What To Know Before LASIK Surgery

HVA • 3 weeks ago

Laser-assisted in situ keratomileusis (LASIK) surgery is the best-known and most common method for permanent vision correction. It features a special type of cutting laser to change the shape of the cornea to correct refractions that cause blurry vision.


LASIK is a very quick and simple procedure, but there are a lot of things to consider when deciding whether or not to have it. And once you've decided to do it, knowing how to prepare for surgery can be very beneficial.


Should You Consider LASIK Surgery?[Hb1] 

If you are at least 18 years old, not pregnant and in general good health, and you are someone who suffers mild vision problems, you may want to consider LASIK surgery. 


You should consider LASIK if you:


·         Have glasses or contacts and are tired of wearing them.

·         Have a moderate refractive error and no unusual vision problems — you should be within certain limits for nearsightedness, farsightedness and astigmatism.

·         A stable vision prescription — meaning it hasn’t changed in the last two years.


You should also be aware of the many conditions and risks that would not make the operation worthwhile. These will be addressed in your pre-operation baseline evaluation with an eye care professional.


Preparing for the Operation: What to Expect and Helpful Tips[Hb2] 

Before going through with LASIK, you have to go to a baseline evaluation with an eye care professional. If you are concerned or unsure about any of the aforementioned factors, they will be addressed during the consultation.


The Baseline Evaluation 

Your eye care professional will ask about the details of your medical history and medications you take. It’s imperative you don’t leave out any details; it is super important your doctor knows everything to ensure a procedure is safe. 


The eye care professional will also provide specific pre-operation instructions, such as telling you to stop wearing your contacts and eye drops leading up to the surgery date. For your safety, it is best you follow their exact directions.


Perfect vision from this surgery isn’t guaranteed. If your doctor promises it, consider it a red flag and look for a new provider. It’s important you carefully research your local eye care options prior to scheduling a consultation.


Here are some pre-surgery tips:


Drink More Water 

Laser eye surgery can make your eyes more susceptible to dryness. Try to drink a little more water than you normally would or at least be mindful of how hydrated you are.


Don’t Drink Caffeine

Even though you are awake and will need to concentrate during the operation, you will want to be relaxed and will need to sit still. Plus, caffeine can be dehydrating.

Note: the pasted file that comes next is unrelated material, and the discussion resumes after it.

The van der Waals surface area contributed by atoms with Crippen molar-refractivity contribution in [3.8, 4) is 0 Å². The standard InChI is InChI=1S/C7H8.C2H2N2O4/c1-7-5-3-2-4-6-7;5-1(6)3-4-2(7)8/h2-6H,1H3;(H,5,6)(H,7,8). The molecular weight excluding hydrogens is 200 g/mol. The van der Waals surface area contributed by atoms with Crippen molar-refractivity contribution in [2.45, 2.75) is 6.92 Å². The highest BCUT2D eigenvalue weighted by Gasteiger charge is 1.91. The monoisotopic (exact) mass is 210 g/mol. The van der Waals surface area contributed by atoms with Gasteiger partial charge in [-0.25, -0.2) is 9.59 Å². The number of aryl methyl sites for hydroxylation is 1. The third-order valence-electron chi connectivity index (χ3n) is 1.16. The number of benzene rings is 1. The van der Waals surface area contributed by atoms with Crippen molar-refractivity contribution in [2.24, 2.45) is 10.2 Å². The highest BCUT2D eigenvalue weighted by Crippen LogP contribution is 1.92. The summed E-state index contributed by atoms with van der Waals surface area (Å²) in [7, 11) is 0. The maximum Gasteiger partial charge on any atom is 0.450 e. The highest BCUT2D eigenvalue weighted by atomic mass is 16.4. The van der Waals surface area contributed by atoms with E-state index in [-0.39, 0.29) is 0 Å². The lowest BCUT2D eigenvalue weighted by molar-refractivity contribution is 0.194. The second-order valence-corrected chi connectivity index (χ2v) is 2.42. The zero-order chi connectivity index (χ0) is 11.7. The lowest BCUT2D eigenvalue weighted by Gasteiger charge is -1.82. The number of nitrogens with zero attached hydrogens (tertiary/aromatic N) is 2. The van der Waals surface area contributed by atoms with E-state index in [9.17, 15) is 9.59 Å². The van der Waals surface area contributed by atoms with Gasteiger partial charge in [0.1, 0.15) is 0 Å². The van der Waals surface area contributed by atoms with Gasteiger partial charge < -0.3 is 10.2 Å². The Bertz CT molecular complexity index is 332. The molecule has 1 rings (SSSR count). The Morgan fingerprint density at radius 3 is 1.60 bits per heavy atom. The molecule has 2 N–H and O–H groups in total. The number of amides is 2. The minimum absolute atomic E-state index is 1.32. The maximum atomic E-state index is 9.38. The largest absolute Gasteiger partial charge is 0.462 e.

Don’t Drink Alcohol

Like caffeine, alcohol dehydrates you. Also, your surgeon will give you an oral sedative right before the operation to help you relax, which isn’t safe to mix with alcohol.


Get A Driver

You’ll need one after the operation, as your vision will be impaired for some time. We recommend asking a friend or family member.


Don’t Wear Makeup or Fragrance

It can interfere with the operation. Make sure you wash your face really well the night before and arrive with a fresh, clean face.


Mentally Prepare

You will be awake, need to be ready to stay focused and still and listen to the doctor’s directions. If you have surgery anxiety, check out these tips.



The operation itself is normally painless and should only take a few minutes per eye. Just sit back, stay awake, try not to talk or move your face and listen to the surgeon’s instructions for your safety and to get the most out of the operation.


Post-Surgery Care and Recovery

Here is what to expect in the following days after the procedure:


·         Be prepared to rest for a few days – You’ll need to coordinate with your work, friends and family accordingly. But don’t worry; you should be able to resume some normal activities in less than a week.

·         Some soreness may occur Your doctor may recommend taking over-the-counter medicine.

·         Your surgeon may want to schedule a follow-up appointment – After a couple of days of resting at home and letting the surgery take effect, your surgeon may want you to come back.

·         Avoid water activities for up to a month Unless you’re wearing protective goggles, you will need to take a short hiatus from swimming; perhaps consider having your surgery in the winter!



The odds of you having a successful surgery are heavily in your favor, and the risk of any post-operation complications is extremely low. However, you may still need refinements. It really depends on how your vision was before the surgery. The worse your eyesight was to begin with, the more likely you will need another procedure.


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